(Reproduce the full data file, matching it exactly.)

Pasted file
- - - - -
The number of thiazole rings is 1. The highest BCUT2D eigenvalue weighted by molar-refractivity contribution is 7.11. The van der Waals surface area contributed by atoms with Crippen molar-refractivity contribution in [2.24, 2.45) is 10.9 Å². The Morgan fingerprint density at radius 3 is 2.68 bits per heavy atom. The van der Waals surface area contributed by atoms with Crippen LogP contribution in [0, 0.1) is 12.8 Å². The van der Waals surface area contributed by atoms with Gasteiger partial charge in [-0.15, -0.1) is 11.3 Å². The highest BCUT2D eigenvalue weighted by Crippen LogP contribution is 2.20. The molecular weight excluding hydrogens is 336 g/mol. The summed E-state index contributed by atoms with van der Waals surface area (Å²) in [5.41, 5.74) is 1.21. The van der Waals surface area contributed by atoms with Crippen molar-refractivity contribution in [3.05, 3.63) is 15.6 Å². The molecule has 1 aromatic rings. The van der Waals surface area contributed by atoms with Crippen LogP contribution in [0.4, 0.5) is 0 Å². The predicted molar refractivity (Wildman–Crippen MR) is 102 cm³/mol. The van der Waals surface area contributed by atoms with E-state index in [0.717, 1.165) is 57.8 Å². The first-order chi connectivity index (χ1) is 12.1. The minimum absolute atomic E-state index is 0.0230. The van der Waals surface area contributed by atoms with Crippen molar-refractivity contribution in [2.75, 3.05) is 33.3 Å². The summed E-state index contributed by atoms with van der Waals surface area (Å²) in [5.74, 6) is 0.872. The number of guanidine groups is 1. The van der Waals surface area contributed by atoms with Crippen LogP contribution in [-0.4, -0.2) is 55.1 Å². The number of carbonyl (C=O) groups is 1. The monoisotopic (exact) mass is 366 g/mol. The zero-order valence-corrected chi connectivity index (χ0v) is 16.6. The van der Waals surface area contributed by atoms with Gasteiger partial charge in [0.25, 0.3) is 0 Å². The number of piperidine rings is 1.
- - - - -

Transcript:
The number of thiazole rings is 1. The highest BCUT2D eigenvalue weighted by molar-refractivity contribution is 7.11. The van der Waals surface area contributed by atoms with Crippen molar-refractivity contribution in [2.24, 2.45) is 10.9 Å². The Morgan fingerprint density at radius 3 is 2.68 bits per heavy atom. The van der Waals surface area contributed by atoms with Crippen LogP contribution in [0, 0.1) is 12.8 Å². The van der Waals surface area contributed by atoms with Gasteiger partial charge in [-0.15, -0.1) is 11.3 Å². The highest BCUT2D eigenvalue weighted by Crippen LogP contribution is 2.20. The molecular weight excluding hydrogens is 336 g/mol. The summed E-state index contributed by atoms with van der Waals surface area (Å²) in [5.41, 5.74) is 1.21. The van der Waals surface area contributed by atoms with Crippen molar-refractivity contribution in [3.05, 3.63) is 15.6 Å². The molecule has 1 aromatic rings. The van der Waals surface area contributed by atoms with Crippen LogP contribution in [0.4, 0.5) is 0 Å². The predicted molar refractivity (Wildman–Crippen MR) is 102 cm³/mol. The van der Waals surface area contributed by atoms with E-state index in [0.717, 1.165) is 57.8 Å². The first-order chi connectivity index (χ1) is 12.1. The minimum absolute atomic E-state index is 0.0230. The van der Waals surface area contributed by atoms with Crippen molar-refractivity contribution in [2.75, 3.05) is 33.3 Å². The summed E-state index contributed by atoms with van der Waals surface area (Å²) in [5.74, 6) is 0.872. The number of guanidine groups is 1. The van der Waals surface area contributed by atoms with Crippen LogP contribution in [-0.4, -0.2) is 55.1 Å². The number of carbonyl (C=O) groups is 1. The monoisotopic (exact) mass is 366 g/mol. The zero-order valence-corrected chi connectivity index (χ0v) is 16.6. The van der Waals surface area contributed by atoms with Gasteiger partial charge in [0.25, 0.3) is 0 Å². The number of piperidine rings is 1.